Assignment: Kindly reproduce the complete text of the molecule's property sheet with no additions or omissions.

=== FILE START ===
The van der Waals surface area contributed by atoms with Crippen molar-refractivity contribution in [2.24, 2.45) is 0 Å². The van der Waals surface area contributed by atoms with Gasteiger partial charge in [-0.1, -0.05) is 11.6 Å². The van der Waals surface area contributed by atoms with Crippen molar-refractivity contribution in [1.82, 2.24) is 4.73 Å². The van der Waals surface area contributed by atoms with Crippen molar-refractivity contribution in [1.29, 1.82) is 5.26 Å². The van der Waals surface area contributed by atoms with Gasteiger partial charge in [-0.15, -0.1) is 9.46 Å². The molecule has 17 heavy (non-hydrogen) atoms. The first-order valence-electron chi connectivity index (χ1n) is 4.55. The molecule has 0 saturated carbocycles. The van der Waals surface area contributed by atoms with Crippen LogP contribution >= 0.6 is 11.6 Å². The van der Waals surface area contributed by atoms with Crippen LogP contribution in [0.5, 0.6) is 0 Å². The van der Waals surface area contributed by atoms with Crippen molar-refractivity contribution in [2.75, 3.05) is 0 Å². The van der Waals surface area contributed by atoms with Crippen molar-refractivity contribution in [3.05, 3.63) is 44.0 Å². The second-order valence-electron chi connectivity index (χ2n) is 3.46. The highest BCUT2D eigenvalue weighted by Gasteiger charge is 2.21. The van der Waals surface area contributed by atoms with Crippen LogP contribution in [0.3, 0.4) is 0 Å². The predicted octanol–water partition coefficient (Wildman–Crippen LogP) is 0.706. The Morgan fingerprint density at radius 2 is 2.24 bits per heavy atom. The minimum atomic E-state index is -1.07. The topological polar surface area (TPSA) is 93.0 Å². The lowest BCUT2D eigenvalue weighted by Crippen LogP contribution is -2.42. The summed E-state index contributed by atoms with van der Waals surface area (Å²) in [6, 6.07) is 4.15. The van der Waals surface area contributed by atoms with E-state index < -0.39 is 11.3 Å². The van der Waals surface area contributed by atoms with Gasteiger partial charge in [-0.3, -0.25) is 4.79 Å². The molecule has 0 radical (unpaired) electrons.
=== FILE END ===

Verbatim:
The van der Waals surface area contributed by atoms with Crippen molar-refractivity contribution in [2.24, 2.45) is 0 Å². The van der Waals surface area contributed by atoms with Gasteiger partial charge in [-0.1, -0.05) is 11.6 Å². The van der Waals surface area contributed by atoms with Crippen molar-refractivity contribution in [1.82, 2.24) is 4.73 Å². The van der Waals surface area contributed by atoms with Crippen molar-refractivity contribution in [1.29, 1.82) is 5.26 Å². The van der Waals surface area contributed by atoms with Gasteiger partial charge in [-0.15, -0.1) is 9.46 Å². The molecule has 17 heavy (non-hydrogen) atoms. The first-order valence-electron chi connectivity index (χ1n) is 4.55. The molecule has 0 saturated carbocycles. The van der Waals surface area contributed by atoms with Crippen LogP contribution >= 0.6 is 11.6 Å². The van der Waals surface area contributed by atoms with Crippen LogP contribution in [0.5, 0.6) is 0 Å². The van der Waals surface area contributed by atoms with Crippen molar-refractivity contribution in [2.75, 3.05) is 0 Å². The van der Waals surface area contributed by atoms with Crippen molar-refractivity contribution in [3.05, 3.63) is 44.0 Å². The second-order valence-electron chi connectivity index (χ2n) is 3.46. The highest BCUT2D eigenvalue weighted by Gasteiger charge is 2.21. The van der Waals surface area contributed by atoms with Crippen LogP contribution in [0.3, 0.4) is 0 Å². The predicted octanol–water partition coefficient (Wildman–Crippen LogP) is 0.706. The Morgan fingerprint density at radius 2 is 2.24 bits per heavy atom. The minimum atomic E-state index is -1.07. The topological polar surface area (TPSA) is 93.0 Å². The lowest BCUT2D eigenvalue weighted by Crippen LogP contribution is -2.42. The summed E-state index contributed by atoms with van der Waals surface area (Å²) in [6, 6.07) is 4.15. The van der Waals surface area contributed by atoms with E-state index < -0.39 is 11.3 Å². The van der Waals surface area contributed by atoms with Gasteiger partial charge in [-0.3, -0.25) is 4.79 Å². The molecule has 0 radical (unpaired) electrons.